After Mohamed Salah scored against his old club, Peter Smith looks at how the Egyptian has matured since his Chelsea days into one of the league’s top forwards at Liverpool…
There was something of an inevitability about Mohamed Salah’s goal against Chelsea on Saturday. In form, with a point to prove against his former employers and having a history of scoring against the Londoners, it was no surprise to see the Liverpool forward find the net.
But, as with Salah’s style of play, knowing what he’s about to do and finding a way to prevent it from happening are two very different things.
The Egyptian is transformed from the raw 21-year-old who Chelsea signed from Basel for £11m in 2014.
Salah’s apps and goals – all comps
Club Apps Goals Basel 79 20 Chelsea 19 2 Fiorentina 26 9 Roma 83 34 Liverpool 20 15
Back then, he was billed as a replacement for Juan Mata by former Blues boss Jose Mourinho but the leap from the Swiss league to England’s top flight came too soon in his development, while too many talented team-mates stood in his way of first-team chances.
His subsequent years in Serie A with Fiorentina and Roma have seen him improve physically, tactically and technically. The 25-year-old Salah signed by Liverpool – surely the signing of the summer – is now a first-class forward. And he’s showing his doubters what he can do.
Watch Salah score and more highlights from Liverpool 1-1 Chelsea
Salah has 10 goals in his first 13 Premier League games for Liverpool, the joint best return by any new Reds player alongside another Chelsea old boy, Daniel Sturridge. His 15 goals from 20 appearances across all competitions this season puts him up among the most prolific strikers across Europe.
From fast breaks and shots from the edge of the box, to his cool finish when put through one-on-one, Salah showed against Chelsea just why he’s such a difficult man to contain these days.
His pace is electric. Liverpool’s lighting counter-attacks against West Ham and Arsenal this season have highlighted his speed and against Chelsea he regularly left his markers trailing, especially late on as the Blues pushed for a leveller.
Salah has scored four times in five appearances against Chelsea – including goals in the Europa League and Champions League for Basel
But it’s not just about the counter-attack. Salah’s speed changes the way opposition teams organise themselves against Liverpool. Chelsea were notable, particularly in the first half, for their deep defence, cautious not to get caught out by Salah’s runs in behind, while Danny Drinkwater’s selection ahead of Cesc Fabregas was a conservative move.
“There can be no other reaction,” Jurgen Klopp explained after Southampton employed a similar deep-lying approach at Anfield the week before. “It’s about stretching the formation and creating space for the rest [to play].”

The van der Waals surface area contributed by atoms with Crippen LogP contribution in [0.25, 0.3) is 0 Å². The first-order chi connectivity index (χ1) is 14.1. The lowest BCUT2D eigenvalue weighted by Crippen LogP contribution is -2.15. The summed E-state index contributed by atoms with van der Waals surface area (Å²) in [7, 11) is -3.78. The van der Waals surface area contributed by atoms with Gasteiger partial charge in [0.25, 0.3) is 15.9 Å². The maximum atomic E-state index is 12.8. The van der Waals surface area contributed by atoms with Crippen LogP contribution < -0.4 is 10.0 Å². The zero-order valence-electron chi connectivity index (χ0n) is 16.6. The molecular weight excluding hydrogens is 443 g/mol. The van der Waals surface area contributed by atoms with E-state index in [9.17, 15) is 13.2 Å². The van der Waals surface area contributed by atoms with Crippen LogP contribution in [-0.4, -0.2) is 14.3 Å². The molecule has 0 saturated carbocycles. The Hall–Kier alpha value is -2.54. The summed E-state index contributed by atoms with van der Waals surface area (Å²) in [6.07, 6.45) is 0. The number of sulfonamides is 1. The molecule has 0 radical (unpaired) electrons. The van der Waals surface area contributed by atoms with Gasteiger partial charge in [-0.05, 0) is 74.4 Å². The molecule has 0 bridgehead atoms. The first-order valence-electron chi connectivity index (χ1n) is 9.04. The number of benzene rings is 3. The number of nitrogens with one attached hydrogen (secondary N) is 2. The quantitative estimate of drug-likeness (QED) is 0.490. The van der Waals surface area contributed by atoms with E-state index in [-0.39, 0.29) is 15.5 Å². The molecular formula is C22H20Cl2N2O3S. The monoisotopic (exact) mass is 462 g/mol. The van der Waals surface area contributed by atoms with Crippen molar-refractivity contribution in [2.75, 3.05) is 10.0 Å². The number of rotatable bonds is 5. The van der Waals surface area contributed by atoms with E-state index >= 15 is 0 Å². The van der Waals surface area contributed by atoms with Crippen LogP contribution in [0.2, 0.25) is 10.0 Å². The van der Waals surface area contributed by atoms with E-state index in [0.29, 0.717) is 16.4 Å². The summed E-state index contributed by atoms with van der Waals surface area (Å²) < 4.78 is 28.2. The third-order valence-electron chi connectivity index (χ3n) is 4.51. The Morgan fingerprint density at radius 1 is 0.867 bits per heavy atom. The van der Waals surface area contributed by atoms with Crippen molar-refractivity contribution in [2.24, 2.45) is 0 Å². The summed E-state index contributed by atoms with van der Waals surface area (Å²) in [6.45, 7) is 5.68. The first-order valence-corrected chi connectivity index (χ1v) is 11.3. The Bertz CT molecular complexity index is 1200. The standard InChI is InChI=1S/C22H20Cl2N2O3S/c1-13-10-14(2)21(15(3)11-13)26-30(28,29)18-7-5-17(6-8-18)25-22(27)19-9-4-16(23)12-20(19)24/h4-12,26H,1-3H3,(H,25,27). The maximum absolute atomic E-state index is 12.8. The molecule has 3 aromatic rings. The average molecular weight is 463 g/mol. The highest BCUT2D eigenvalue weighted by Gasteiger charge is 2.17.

Salah’s quick feet are an asset at close quarters, too. He danced away from the double marking of N’Golo Kante and Timeoue Bakayoko in one memorable moment of skill on Saturday and only five Premier League players have beaten more players with the dribble than he has this season.
But defenders aren’t safe when they have him pinned with his back to goal, either. Gary Cahill – a man who knows him well from the training ground at Cobham – had Salah in that position on the edge of the box just before half-time, but with a drop of the shoulder and a shuffle to his left, Salah had turned, made himself half a yard of space and whipped a shot just past Thibaut Courtois’ post.
It was close to replicating his stunning strike against Southampton but typically Salah picks his moment to shoot when he’s closer to goal – just 10 of his 49 efforts have come from outside the area.
He has scored nine goals from 39 shots in the box this season. While that conversion rate should be better, with Salah spurning six clear-cut opportunities according to Opta (only Romelu Lukaku has missed more), his almost one in four success ratio has proved important for Liverpool. Klopp’s side would be five points worse off without Salah’s goals – and out of the top four picture.
Jamie Carragher praises Salah after his double against Southampton
His goal against Chelsea was coolly converted, with Salah slotting low past Courtois when put through one-on-one. It was his fourth goal in five appearances against Chelsea, having already found the net in a leg of the 2013 Europa League semi-finals and two Champions League group games the following season while he was at Basel.
That pressure, that responsibility is something Salah now relishes. Just last week Philippe Coutinho praised his desire to find space to receive the ball. From the young starlet finding his feet at Chelsea, he is now a confident performer, eager to regularly make the difference on the big stage. His calmly converted 95th-minute penalty to send Egypt to the World Cup last month summed up his ability to deliver when the stakes are high.
Salah is a very quick player and he’s always trying to move so that he can get into empty space and that makes it easier for whoever has the ball.
Philippe Coutinho on Mo Salah
In the Premier League, too, he’s come to the fore in the big moments. At home to Manchester United and Chelsea, when Liverpool’s visitors have dropped deep to frustrate, the Reds have looked to Salah. His game-high number of dribbles (eight) against United and game-high number of shots (seven) against Chelsea highlight his desire to get on the ball and influence the outcome.
Salah has matured into one of the most exciting, high-class players in the country. That was far from inevitable during his Chelsea days, but now, with Liverpool, Salah’s success seems assured.